During these economic times, people are coming up with some basic ways to save money.
That's bad news for area servers and bartenders who depend mostly on tips to make a living.
One bartender news 4 spoke with today described his experience with the recession as a ‘cycle.’
He says if people don't come in and tip, he doesn't have money to spend to put back into the economy.
It's a problem many area business owners hope to find a solution to, soon.
Some businesses in the service industry have fallen on tough times.
“Since the middle of September things have been on the decline,”
Alan Carlton is the owner of club imagination on Ross Clark circle.
He believes for a while, the wiregrass was immune to the effects recession; but not anymore
“We held strong for a while and now where the parts of the country to begin with are making the turnaround I feel now we're catching the tail end of the bad side,”
“For the last couple of months I’ve noticed a decline in customers that come in and even some of the regulars I haven't really seen too much lately,”
Brandon Bushaw works as a bartender at the club.
He says, less tips means less spending money.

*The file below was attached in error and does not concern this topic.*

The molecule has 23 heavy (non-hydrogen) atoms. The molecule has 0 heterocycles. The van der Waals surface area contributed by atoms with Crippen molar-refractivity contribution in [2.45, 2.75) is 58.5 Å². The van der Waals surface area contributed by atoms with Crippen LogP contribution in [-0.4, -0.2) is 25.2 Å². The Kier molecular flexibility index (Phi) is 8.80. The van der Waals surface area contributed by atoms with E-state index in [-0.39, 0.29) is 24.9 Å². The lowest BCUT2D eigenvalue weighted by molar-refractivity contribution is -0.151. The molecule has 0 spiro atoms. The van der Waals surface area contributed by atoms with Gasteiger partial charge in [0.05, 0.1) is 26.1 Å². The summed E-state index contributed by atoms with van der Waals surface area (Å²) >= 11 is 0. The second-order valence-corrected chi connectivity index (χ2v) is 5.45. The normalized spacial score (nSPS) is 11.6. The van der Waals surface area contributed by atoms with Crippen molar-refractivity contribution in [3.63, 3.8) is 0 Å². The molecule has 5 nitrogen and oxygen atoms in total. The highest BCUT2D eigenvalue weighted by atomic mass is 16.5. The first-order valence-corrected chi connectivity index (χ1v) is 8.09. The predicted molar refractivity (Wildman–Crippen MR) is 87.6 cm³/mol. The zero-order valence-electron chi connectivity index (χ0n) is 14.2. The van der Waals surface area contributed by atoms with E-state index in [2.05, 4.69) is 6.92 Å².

“It affects me, I make less money, it's kind of a cycle that feeds off of itself,”
Carlton says other businesses are hurting too.
“Other friends of mine that own and run restaurants and bars around town, there's weeks that are down 30 to 40 percent right now,” said Carlton.
“I go out to other bars and clubs and I’ve noticed a decline at every single place I’ve been at,” added Bushaw.”
Carlton says on a busy Saturday this time last year, he'd see anywhere between 600 and 700 people come through the club’s doors. Now, that number has dropped to around 300 to 400 people.
“Going out to have a beer is not as much as a priority as putting food on the table,” said Carlton.
And that's something Bushaw can respect.
“I enjoy bartending I enjoy my job. Whether I do good or bad I enjoy being there and i enjoy meeting and talking to new people. I just wish people were better off financially than they are right now,” said Bushaw.
Carlton says since his business started seeing a decline, he's decided to stop filling positions once they become open.
He’s down from 30 members on his staff to just 22.
Those working in bars and restaurants say they see a turnaround in the New Year when people start receiving early tax refunds.